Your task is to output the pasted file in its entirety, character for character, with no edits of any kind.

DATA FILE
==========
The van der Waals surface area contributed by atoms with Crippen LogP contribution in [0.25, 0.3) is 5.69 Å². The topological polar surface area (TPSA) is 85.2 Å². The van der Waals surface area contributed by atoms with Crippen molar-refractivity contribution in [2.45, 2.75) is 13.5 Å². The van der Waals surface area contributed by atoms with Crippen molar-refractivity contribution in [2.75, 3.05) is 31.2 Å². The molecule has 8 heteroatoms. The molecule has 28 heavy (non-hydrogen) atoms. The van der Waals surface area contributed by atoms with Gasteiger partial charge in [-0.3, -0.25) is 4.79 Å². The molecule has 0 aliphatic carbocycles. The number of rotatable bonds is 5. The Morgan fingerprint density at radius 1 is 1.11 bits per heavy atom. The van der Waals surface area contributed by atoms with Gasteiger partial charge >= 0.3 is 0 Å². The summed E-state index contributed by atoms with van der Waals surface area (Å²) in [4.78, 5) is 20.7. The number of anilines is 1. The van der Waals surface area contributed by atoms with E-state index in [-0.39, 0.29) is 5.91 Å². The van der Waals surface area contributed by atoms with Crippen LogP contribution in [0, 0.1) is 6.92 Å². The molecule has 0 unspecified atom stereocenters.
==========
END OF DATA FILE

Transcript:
The van der Waals surface area contributed by atoms with Crippen LogP contribution in [0.25, 0.3) is 5.69 Å². The topological polar surface area (TPSA) is 85.2 Å². The van der Waals surface area contributed by atoms with Crippen molar-refractivity contribution in [2.45, 2.75) is 13.5 Å². The van der Waals surface area contributed by atoms with Crippen molar-refractivity contribution in [2.75, 3.05) is 31.2 Å². The molecule has 8 heteroatoms. The molecule has 28 heavy (non-hydrogen) atoms. The van der Waals surface area contributed by atoms with Gasteiger partial charge in [-0.3, -0.25) is 4.79 Å². The molecule has 0 aliphatic carbocycles. The number of rotatable bonds is 5. The Morgan fingerprint density at radius 1 is 1.11 bits per heavy atom. The van der Waals surface area contributed by atoms with Gasteiger partial charge >= 0.3 is 0 Å². The summed E-state index contributed by atoms with van der Waals surface area (Å²) in [4.78, 5) is 20.7. The number of anilines is 1. The van der Waals surface area contributed by atoms with E-state index in [-0.39, 0.29) is 5.91 Å². The van der Waals surface area contributed by atoms with Crippen LogP contribution in [0, 0.1) is 6.92 Å². The molecule has 0 unspecified atom stereocenters.